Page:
At the urging of the Massachusetts Gambling Commission, the City of Springfield will delay the start of its local casino competition so city leaders can address concerns about their selection process and a potential conflict of interest involving Springfield’s casino consultant.
“We are, in effect, the keepers of the integrity of the process,” said Stephen Crosby, chairman of the state gambling commission, explaining the panel’s request that Springfield delay its competition. “I do think we are all working together here and if one piece goes wrong it’s going to infect the whole process.”
City officials have accepted the commission’s invitation to meet Tuesday to discuss the selection process, said City Solicitor Edward M. Pikula. The commission has offered to meet in the Springfield area to make travel easier for local officials.
Springfield is a hot location for the gambling industry, with as many as four companies pursuing bids there: Ameristar, MGM Resorts, Penn National Gaming, and Hard Rock International.
Mayor Domenic Sarno outlined the city’s strategy for evaluating the competing proposals in August, a process the city had planned to kick off Wednesday. The competition was scheduled to conclude in mid-December, when the city would choose which project or projects would move forward. Those not chosen would be eliminated and unable to build in Springfield.
The gambling commission, which controls the state’s three resort casino licenses, has raised concerns about Springfield’s aggressive timetable. One key issue is that Springfield plans to choose its winning proposals before the state commission has completed its background checks of all the applicants. In theory, Springfield could choose a winner that is subsequently banned from bidding for a Massachusetts casino license, due to financial problems or concerns about the moral character of key employees or company officers.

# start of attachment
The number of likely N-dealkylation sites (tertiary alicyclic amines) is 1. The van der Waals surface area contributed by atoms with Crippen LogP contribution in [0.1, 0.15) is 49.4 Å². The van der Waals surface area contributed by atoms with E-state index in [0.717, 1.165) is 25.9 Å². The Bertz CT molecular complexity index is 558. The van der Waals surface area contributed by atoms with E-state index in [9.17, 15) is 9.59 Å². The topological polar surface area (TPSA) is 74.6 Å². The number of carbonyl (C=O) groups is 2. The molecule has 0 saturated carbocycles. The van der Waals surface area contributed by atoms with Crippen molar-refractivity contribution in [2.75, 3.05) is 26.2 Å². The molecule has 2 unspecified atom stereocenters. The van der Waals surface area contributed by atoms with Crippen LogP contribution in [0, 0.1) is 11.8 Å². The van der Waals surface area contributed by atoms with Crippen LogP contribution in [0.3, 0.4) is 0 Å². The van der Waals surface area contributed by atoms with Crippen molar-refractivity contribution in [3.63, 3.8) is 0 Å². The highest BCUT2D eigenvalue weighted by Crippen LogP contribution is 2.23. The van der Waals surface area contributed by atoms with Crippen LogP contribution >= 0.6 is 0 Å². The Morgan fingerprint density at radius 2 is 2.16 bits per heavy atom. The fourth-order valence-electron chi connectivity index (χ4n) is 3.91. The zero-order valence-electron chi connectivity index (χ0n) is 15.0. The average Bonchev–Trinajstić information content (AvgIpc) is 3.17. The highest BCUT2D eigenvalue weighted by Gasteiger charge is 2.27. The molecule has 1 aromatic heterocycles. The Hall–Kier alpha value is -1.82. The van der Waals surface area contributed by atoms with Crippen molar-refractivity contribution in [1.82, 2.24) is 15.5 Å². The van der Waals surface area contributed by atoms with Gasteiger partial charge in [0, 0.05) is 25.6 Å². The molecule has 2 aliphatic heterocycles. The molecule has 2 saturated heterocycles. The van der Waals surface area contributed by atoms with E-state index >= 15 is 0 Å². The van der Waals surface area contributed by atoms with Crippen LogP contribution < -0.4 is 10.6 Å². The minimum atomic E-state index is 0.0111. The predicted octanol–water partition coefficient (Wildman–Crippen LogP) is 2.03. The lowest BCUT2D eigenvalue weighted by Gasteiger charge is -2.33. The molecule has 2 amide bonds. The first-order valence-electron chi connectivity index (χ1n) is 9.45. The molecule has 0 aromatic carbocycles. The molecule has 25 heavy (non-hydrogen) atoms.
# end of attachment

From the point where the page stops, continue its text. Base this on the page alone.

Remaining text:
Crosby also expressed concerns Tuesday about a potential conflict involving Springfield’s casino consultant, the Chicago firm Shefsky & Froelich.
The Globe reported last week that Shefsky & Froelich is the registered lobbyist in Illinois for MGM Resorts and Penn National Gaming. Another competitor in Springfield, Ameristar, questioned whether the consultant can provide the city with unbiased advice.
James Ferrera, president of Springfield’s City Council, said he might assemble a panel of members to review how the administration selected Shefsky & Froelich. “A conflict of interest, or a perceived conflict of interest, raises concerns about the full transparency of the process,” Ferrera said. “We want to ensure pure transparency.”
Sarno asked the state commission for “guidance and clarification” on the potential conflict.
Commissioner James McHugh said the issue would be better handled by the State Ethics Commission, and the gambling panel decided not to discuss the potential conflict until it meets with Springfield officials next week.
Cezar Froelich, chairman of Shefsky & Froelich, said in an interview that the company referred the matter to the Ethics Commission on Friday and asked for a written opinion, which he promised to release to the public.